Tag Archives: Justin Kelton

PHOTO CAP: Lake Pleasant Water Treatment Plant, the city’s first design-build project.

Op-Ed: Alternative project delivery methods gain popularity

Justin Kelton is Vice President of McCarthy Building Companies leading the firm’s education, health care, hospitality, parking, and renewable energy teams. Reach him at jkelton@mccarthy.com.

Justin Kelton is Vice President of McCarthy Building Companies leading the firm’s education, health care, hospitality, parking, and renewable energy teams. Reach him at jkelton@mccarthy.com.

As a general contractor, one of the most critical roles we play is that of educator. Construction delivery methods are constantly evolving and expanding, and it’s our responsibility to stay abreast of the latest evolutions to inform our project owners so they understand all options available when planning for the design and construction of new projects.
This is especially true when it comes to public projects like schools, water and waste water treatment plants, aviation projects, roads and highways and prisons. These owners haven’t had as much experience with alternative delivery as private owners because legislation enabling this in the public sector is relatively new.
While owners’ needs haven’t changed during the downturn – they are still serving an ever-growing population but doing so on at-times drastically reduced budgets – what has changed is their ability to finance construction projects. Today, we have two construction delivery methods available to public owners that are well suited to help: design-build-finance and public-private partnerships (P3).
Design-Build-Finance: This is the most preferred mode of project delivery for an owner who acts as a third party responsible for providing the service, which is a common case with municipal institutions that operate water and wastewater treatment plants as an example, because it gives them a viable financing alternative without the huge capital investment typically associated with plant construction. Variations of this delivery method also include design-build-operate and design-build. The latter is the basis of these integrated models, which overlaps design and construction by hiring one design-build team to deliver the project requirements versus hiring an architect/engineer and contractor separately. This contracting approach solicits creativity from industry by providing integrated design and construction solutions and provides price certainty early in the life cycle of the project.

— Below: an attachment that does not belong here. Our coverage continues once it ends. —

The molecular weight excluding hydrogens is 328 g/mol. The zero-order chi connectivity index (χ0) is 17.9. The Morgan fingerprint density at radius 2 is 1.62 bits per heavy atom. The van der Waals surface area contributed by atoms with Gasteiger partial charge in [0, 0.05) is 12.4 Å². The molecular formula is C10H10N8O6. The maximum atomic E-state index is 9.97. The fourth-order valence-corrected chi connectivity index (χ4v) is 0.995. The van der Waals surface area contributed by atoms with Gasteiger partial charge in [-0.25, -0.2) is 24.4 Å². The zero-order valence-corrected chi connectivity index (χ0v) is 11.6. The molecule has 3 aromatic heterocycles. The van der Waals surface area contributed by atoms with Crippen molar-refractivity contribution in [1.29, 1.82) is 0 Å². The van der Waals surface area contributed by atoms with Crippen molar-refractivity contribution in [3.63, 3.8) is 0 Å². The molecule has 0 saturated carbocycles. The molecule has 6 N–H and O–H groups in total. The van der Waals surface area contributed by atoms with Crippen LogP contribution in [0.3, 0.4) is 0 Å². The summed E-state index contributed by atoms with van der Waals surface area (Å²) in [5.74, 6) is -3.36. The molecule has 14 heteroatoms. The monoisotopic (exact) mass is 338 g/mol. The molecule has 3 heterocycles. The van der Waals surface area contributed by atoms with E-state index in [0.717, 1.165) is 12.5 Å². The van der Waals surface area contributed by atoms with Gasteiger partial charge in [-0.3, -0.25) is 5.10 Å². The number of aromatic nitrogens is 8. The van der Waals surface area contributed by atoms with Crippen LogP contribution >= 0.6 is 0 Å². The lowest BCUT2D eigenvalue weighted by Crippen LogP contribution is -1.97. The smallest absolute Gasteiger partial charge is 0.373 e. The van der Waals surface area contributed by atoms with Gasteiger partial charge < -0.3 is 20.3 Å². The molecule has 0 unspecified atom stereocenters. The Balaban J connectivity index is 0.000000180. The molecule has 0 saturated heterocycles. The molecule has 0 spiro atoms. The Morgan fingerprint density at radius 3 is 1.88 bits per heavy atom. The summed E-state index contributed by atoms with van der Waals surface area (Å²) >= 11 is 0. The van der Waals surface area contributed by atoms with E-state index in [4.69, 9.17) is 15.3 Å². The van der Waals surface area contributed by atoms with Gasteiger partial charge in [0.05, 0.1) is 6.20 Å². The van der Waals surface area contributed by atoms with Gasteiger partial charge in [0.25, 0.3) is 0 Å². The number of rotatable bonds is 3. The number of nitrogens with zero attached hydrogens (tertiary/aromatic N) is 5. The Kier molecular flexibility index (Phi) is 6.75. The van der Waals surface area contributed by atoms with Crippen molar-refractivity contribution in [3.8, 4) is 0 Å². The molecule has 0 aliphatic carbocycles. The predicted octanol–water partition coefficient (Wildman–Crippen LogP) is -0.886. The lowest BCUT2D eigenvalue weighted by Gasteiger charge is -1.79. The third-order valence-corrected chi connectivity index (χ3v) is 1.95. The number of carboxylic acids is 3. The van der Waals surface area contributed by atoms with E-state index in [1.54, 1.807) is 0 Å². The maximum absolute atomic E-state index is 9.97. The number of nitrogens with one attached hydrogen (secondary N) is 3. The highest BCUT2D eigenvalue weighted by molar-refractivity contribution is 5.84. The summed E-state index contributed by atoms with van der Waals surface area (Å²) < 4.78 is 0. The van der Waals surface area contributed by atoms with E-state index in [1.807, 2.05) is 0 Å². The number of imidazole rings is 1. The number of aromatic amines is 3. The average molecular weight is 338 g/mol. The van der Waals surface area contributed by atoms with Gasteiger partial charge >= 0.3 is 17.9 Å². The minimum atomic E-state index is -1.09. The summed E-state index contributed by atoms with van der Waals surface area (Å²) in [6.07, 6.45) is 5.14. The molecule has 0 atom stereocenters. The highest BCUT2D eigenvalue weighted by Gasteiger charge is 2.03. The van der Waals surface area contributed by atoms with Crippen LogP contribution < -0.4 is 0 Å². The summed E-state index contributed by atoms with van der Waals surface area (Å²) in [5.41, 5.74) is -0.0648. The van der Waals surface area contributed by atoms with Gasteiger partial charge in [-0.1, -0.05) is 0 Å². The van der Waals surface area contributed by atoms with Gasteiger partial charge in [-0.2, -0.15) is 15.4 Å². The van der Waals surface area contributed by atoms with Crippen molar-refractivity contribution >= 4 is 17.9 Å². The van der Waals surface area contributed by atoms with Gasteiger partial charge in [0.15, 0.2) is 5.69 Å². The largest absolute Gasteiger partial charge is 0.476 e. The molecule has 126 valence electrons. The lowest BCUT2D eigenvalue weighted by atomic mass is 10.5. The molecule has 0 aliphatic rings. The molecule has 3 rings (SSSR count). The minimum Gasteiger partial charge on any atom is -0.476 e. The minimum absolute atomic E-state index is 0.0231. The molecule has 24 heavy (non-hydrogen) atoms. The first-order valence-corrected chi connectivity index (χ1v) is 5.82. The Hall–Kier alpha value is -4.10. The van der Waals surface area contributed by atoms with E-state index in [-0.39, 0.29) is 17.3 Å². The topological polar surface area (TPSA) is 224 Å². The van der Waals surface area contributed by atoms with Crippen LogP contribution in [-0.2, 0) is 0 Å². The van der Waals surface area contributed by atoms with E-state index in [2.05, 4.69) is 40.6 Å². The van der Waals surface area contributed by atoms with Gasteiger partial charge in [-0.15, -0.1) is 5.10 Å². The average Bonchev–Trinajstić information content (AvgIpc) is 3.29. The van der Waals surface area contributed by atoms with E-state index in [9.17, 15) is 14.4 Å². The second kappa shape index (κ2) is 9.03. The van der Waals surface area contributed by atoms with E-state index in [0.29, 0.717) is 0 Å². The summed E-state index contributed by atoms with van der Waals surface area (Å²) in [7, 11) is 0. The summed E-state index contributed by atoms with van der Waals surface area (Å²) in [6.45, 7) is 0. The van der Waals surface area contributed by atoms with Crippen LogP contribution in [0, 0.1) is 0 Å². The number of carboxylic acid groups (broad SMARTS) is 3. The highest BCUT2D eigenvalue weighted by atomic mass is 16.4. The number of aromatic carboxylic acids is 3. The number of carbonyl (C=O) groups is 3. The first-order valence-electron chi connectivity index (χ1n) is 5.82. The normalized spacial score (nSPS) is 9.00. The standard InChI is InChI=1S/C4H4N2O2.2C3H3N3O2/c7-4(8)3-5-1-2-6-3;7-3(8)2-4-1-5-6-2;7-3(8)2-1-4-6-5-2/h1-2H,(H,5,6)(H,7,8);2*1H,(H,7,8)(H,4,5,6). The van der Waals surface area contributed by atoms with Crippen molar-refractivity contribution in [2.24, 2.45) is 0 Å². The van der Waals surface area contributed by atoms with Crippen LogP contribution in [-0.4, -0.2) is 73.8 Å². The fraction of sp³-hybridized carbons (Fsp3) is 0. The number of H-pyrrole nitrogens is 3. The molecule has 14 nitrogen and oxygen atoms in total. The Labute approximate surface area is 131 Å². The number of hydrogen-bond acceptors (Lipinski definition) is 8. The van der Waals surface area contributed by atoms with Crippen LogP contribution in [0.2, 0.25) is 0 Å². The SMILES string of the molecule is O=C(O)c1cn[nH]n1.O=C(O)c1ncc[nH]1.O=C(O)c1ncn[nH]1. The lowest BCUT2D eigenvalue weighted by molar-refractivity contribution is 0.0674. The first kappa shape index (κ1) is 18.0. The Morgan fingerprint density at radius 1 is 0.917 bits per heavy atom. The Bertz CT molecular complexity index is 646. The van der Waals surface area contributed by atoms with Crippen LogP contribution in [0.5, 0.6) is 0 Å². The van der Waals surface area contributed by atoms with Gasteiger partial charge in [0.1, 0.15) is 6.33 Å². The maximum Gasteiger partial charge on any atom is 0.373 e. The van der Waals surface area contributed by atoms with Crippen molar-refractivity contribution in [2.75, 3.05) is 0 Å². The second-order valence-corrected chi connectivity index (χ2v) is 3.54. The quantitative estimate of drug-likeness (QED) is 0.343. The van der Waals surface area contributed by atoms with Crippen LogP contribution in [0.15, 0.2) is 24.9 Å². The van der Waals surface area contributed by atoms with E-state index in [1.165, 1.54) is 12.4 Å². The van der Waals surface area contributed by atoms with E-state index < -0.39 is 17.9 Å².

Public-Private Partnership: A public-private partnership involves a contract between a public-sector authority and a private party, in which the private party provides a public project and assumes substantial financial, technical and operational risk in the project. In some types of P3, the cost of using the facility is borne exclusively by the users and not by the taxpayers. Of all the delivery methods available today, P3 has the most potential to solve more problems and deal with the challenges associated with complex projects. As states continue to develop legislation to enable and support these types of partnerships, it will become a more viable and attractive option for owners. P3 enables the public sector to harness the expertise and efficiencies that the private sector can bring to the delivery of certain facilities that have been traditionally procured and delivered by the public sector. P3 is structured so that the public-sector owner seeking to make a capital investment does not incur any borrowing. Rather, the P3 borrowing is incurred by the private-sector vehicle implementing the project and therefore, from the public sector’s perspective, a P3 is an “off-balance sheet” method of financing the delivery of new or refurbished public-sector assets.
Today, the construction industry is doing a much better job allowing owners the flexibility of delivery methods. Of course, design-build-finance and P3 are just two of several alternative delivery methods available today.
Unfortunately, there is no “one size fits all” prescription when it comes to construction delivery. Each project is unique and often has a complex set of circumstances to consider before selecting a delivery method. It takes a lot of training, insight and experience to get it right. Owners should not be averse to opening up a dialogue with contractors and learning from their varied experiences – good and bad – with an array of owners.
For additional resources on construction delivery methods, visit the Alliance for Construction Excellence housed within the Ira A. Fulton Schools of Engineering at Arizona State University or the Construction Industry Institute.